On Monday, the View…

On Monday, the Viewpoint section presented an evaluation of the greek community at the University (“Does the greek system belong at U?”). Emmanuel Ortiz presented an articulate column addressing many weaknesses in our organizations (“Without reform, the greek system should go”). He wrote of alcohol problems, citing some shocking but true statistics, and also discussed the link between fraternities and sexual violence.
Fraternal organizations claim to be value-based groups that are supportive of the constructive growth of their members, yet Ortiz accurately identified many of our weaknesses that fly in the face of our values of brotherhood, scholarship, friendship, leadership and integrity.
The greek community often has trouble linking its core values to its outward behavior. We do have an environment that can promote behaviors that are unacceptable. Some of these instances are exceptions to the rule and some of these are the norm. However, they are not issues that we, as members of the greek community, have not identified. The greek community at the University, which is what the Viewpoint section addressed, has been actively seeking out solutions to many of the problems addressed by Ortiz.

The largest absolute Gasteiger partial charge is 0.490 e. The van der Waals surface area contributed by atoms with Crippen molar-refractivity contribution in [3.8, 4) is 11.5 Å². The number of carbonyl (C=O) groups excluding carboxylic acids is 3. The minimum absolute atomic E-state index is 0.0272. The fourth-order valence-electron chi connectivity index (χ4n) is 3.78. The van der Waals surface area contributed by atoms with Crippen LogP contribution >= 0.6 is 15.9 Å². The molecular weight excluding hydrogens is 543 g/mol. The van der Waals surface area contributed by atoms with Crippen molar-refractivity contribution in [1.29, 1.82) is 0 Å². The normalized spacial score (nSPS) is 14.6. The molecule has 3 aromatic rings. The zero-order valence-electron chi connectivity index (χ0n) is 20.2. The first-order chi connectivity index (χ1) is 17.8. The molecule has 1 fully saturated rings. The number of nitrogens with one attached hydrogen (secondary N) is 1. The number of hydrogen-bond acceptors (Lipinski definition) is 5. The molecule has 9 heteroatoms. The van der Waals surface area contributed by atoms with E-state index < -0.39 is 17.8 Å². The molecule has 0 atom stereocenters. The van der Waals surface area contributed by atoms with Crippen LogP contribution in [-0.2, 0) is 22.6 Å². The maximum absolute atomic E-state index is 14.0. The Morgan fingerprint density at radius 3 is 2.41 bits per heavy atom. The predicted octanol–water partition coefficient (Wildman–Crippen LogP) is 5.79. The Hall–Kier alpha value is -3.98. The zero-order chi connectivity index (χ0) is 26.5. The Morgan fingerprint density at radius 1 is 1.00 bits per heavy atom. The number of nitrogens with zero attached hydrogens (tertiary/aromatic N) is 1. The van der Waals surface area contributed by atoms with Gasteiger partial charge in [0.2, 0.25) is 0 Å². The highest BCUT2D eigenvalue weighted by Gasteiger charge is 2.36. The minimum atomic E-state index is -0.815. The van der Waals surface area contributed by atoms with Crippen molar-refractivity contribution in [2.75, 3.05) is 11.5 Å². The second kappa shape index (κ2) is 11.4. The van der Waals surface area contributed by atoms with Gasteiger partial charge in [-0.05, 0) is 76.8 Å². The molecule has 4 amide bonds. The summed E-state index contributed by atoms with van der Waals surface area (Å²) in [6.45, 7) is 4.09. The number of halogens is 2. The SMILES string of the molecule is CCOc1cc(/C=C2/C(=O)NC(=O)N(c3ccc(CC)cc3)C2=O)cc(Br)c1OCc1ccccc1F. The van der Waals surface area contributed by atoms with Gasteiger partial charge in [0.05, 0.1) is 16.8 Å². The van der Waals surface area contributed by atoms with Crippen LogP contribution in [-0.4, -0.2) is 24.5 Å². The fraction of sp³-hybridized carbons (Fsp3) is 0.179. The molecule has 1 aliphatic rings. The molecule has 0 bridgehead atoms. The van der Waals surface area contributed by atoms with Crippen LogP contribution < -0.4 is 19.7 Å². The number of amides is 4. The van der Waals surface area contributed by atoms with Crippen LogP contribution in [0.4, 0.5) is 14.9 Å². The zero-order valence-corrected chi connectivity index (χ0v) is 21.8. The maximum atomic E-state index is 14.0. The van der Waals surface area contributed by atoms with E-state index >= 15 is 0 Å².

No, we have not gone far enough. No, we have not reached a critical success of which we are satisfied. But we have made efforts — diligent efforts.
The bigger question is the process and evaluation of this change that Ortiz needs to see to support the continuation of our community. At what point will our efforts to combat these problems be recognized? Who makes that evaluation possible and who sets the parameters of our success?
Ortiz understands a solution that the greek community has been working for since I became a member in 1993. Change must be a collaborative effort between the greek community and other entities both in and out of the University.
We are a community that enhances the University environment when we are at our best. We actively promote academic excellence and community service, provide leadership opportunities for our members, believe in personal development and support other members of the University community.
We should not be categorically condemned for our weaknesses while our strengths are overlooked.
In the end, we are all a part of the University and our development must be supported by each other. Does being a member of the greek community exclude us of that privilege and responsibility?

Jim Hilt is a senior majoring in political science and a Sigma Chi member.